Tributes have been paid to former mayor of Huntingdon, Jim Lomax, who has been described as a “true giant” of the local Labour Party.

Mr Lomax, who was 84, died after a fall at his home in Godmanchester.

He had been a member of the party for more than 60 years and served on both Huntingdonshire District Council and Huntingdon Town Council in a lifetime of activism.

Mr Lomax, who was usually seen with his wife Thelma at his side, was mayor of Huntingdon and Godmanchester in the 1970s and mayor of Huntingdon in the 1990s.

Constituency chairman Nik Johnson described Mr Lomax as a "true giant" and a "much loved friend to all".

Dr Johnson said: "Jim was a stalwart of our monthly meetings. As a member of over 60 years he was often the first to offer some true pearls of wisdom from the past but at the same time could bring huge energy and new ideas to our meetings and local campaigning.

"Alongside his wife, Thelma, Jim has worked tirelessly over decades for the benefit of our constituency Labour Party and the people of Huntingdonshire.

"He was hugely respected across the political spectrum and he will be sorely missed."

Huntingdon Town Council is sending its condolences to Mrs Lomax.

Derek Holley, twice leader of the Conservative-controlled district council, said: "Gentleman Jim was the only opposition leader that I had any respect for.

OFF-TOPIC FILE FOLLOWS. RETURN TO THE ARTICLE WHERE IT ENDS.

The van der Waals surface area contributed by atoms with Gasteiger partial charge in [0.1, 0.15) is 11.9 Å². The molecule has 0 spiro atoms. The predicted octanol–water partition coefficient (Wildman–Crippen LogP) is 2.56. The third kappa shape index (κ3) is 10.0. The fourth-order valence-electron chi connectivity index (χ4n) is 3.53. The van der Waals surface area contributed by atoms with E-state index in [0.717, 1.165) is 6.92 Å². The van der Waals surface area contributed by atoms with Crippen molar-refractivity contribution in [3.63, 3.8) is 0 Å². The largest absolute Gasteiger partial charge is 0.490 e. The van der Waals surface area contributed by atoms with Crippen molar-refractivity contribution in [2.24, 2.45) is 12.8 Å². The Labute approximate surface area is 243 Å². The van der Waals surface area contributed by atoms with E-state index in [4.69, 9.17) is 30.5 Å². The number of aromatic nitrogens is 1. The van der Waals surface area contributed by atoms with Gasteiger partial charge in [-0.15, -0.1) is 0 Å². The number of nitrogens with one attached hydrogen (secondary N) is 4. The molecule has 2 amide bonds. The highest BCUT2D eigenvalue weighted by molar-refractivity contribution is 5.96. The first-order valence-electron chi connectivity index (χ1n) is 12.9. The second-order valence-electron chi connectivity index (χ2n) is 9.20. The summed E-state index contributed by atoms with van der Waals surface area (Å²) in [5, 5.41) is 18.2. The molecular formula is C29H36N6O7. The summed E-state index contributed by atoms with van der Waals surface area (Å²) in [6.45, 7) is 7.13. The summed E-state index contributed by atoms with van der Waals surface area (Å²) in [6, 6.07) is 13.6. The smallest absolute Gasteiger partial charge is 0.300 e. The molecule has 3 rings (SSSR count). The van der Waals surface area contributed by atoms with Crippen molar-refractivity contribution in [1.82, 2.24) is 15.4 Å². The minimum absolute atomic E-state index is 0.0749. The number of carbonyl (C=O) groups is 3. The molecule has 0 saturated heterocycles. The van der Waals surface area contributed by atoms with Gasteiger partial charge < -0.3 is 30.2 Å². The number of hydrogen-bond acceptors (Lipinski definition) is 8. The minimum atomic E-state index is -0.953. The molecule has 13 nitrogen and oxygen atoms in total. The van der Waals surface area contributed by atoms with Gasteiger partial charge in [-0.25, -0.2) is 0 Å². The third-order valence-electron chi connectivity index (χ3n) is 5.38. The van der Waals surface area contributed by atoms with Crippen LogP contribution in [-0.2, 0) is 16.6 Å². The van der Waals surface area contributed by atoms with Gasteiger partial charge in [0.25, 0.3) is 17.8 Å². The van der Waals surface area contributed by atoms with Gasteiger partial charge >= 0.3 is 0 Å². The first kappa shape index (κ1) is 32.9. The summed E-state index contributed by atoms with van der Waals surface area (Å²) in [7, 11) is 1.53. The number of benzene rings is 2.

"He was, like me, an honest conviction politician, and that is why we had a decent working relationship. I could trust him and make deals with him that I knew he would honour. This has never been replaced."

Mr Holley said: "We were both in local politics to serve our community regardless of party. Now politics has drifted into a world of money and lack of complete political honesty. I am sure Jim would have been as horrified as myself at this turn off events. Gentleman Jim will be missed by the local community, his family, friends and colleagues alike."

Colleagues also paid tribute to Mr Lomax, who joined the party in 1962 and was elected to the former Huntingdon and Godmanchester Borough Council in 1966.

Ann Beevor said he was a "Labour champion", Bob Jewell described him as a "colossus", Samuel Sweek said he was a "true gentleman" and Patrick Kadewere said he was "his hero".

Mr Lomax had been suffering from ill health and took a back seat at the May elections for the first time in decades. The party had been planning to make a formal tribute to him next month.